While Mike and Tommy worked on the homework, they chatted quite a bit. Mike learned that Tommy wanted to play in a band like his father used to, when he got older, but that his mother didn’t want him to. Mike told Tommy that he could play music without working in a band full time. Mike knew that being a musician could tear a family apart, from his personal experiences. He asked Tommy what else he was interested in. Tommy told Mike that he might like to be a cop or a lawyer. Mike told him to work hard and get the best grades that he could and he might one day become a lawyer. He also told him not to give up on his dream of playing music.

When the homework was finished, Mike let Tommy try playing his saxophone and he was impressed. Mike told Tommy that he had talent. Later that night, while Blue Eyes Howard played with the band, Mike and Tommy sat at a table enjoying the music and drinking sodas. Jack told Mike to join in on the last song. Mike stood on the stage next to Blue Eyes and the band played their finale; ‘Lizzie’. Before Blue Eyes and his son left the club, Mike mussed the boy’s hair and said, “You behave yourself, Tommy.”

Over the next couple of weeks, “Blues Rhapsody” had several gigs around the city. Mike was having a blast. When he wasn’t rehearsing or performing, he was spending as much time with Vicky as he could. On their free evenings, they went to see movies, went to the opera, or to clubs to see other bands or singers. Often, they would just take long walks in the moonlight. Also, Vicky began showing Mike all of the sights of the Big Apple.

Mike had lived in New York City for six years while he attended school and he had never really taken the time to actually see the city. Vicky had lived in the city her entire life and her parents had exposed her to the culture of the city since she was a small girl.

Mike and Vicky went to the Empire State Building, to the Bronx Zoo, to Ellis Island, to the Metropolitan Opera House and to all of the museums, including the American Museum of Natural History and the Metropolitan Museum of Art. They also visited the major bridges of the city, such as the Brooklyn Bridge, The George Washington Bridge and the Queensboro Bridge.

Mike took his camera and his movie camera everywhere they went, and either he or Vicky was in every picture. Once, when they were taking photos of the Queensboro Bridge, they were approached by a man who told them it was nice to see young people taking an interest in the architecture of the city. Vicky took several photos of the man. Later, after he had gone on his way, Mike asked her why she took so many pictures of him. “Don’t you know who that was?” she asked.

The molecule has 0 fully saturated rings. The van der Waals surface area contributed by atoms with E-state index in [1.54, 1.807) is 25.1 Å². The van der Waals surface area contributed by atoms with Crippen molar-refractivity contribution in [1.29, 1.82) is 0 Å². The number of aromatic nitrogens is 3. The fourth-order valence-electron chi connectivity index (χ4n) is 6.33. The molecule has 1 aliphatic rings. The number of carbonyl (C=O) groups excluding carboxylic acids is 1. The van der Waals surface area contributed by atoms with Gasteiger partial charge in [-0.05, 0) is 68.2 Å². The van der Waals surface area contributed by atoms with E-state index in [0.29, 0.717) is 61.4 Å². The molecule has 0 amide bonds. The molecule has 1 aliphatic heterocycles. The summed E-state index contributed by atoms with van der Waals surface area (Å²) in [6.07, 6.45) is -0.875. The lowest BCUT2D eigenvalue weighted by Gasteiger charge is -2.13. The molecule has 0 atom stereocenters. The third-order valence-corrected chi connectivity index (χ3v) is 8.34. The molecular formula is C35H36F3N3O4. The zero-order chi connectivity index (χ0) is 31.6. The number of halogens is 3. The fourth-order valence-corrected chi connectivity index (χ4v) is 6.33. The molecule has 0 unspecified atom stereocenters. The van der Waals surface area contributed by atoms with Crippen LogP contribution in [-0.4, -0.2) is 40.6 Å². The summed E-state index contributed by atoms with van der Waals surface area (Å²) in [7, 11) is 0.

“No, should I?” asked Mike

“That was Mayor LaGuardia, you know, as in mayor of New York City!” said Vicky.

“LaGuardia, as in LaGuardia Airport?” asked Mike.

“What are you talking about?” asked Vicky. “There is no LaGuardia Airport.”

“Well there should be,” said Mike trying to cover up his slip of the tongue. “From what I’ve seen, He has done a terrific job so far.” Mike would have been okay if he had stopped there, but then he proceeded to put his other foot into his mouth as well by saying, “There should be another airport besides JFK International Airport.” As soon as he said it, he realized that in 1939, John F. Kennedy was only twenty-two years old and nobody had ever heard of him.

“I have no idea what you are talking about,” said Vicky. The only airport in New York City is the New York Municipal Airport.” Mike quickly changed the subject by saying how beautiful the East River was with all of the boats on it.

Chapter Six

One week later, Mike was exploring the city on his own. He was walking along the Hudson River, when he saw two children thrashing around in the water. Mike could see that they were in distress. He looked around and when he so no one else nearby, he quickly removed his coat, shoes and socks and dove into the cold river. By the time he reached the children, one of them had stopped moving and was barely breathing. It took Mike a few minutes to get her back to shore, because he was fighting the undertow. Once he got her to shore, he quickly returned to get the other child. By the time he returned with the boy, he was nearly exhausted. The children were around ten years old and they had worn him out while pulling them to safety.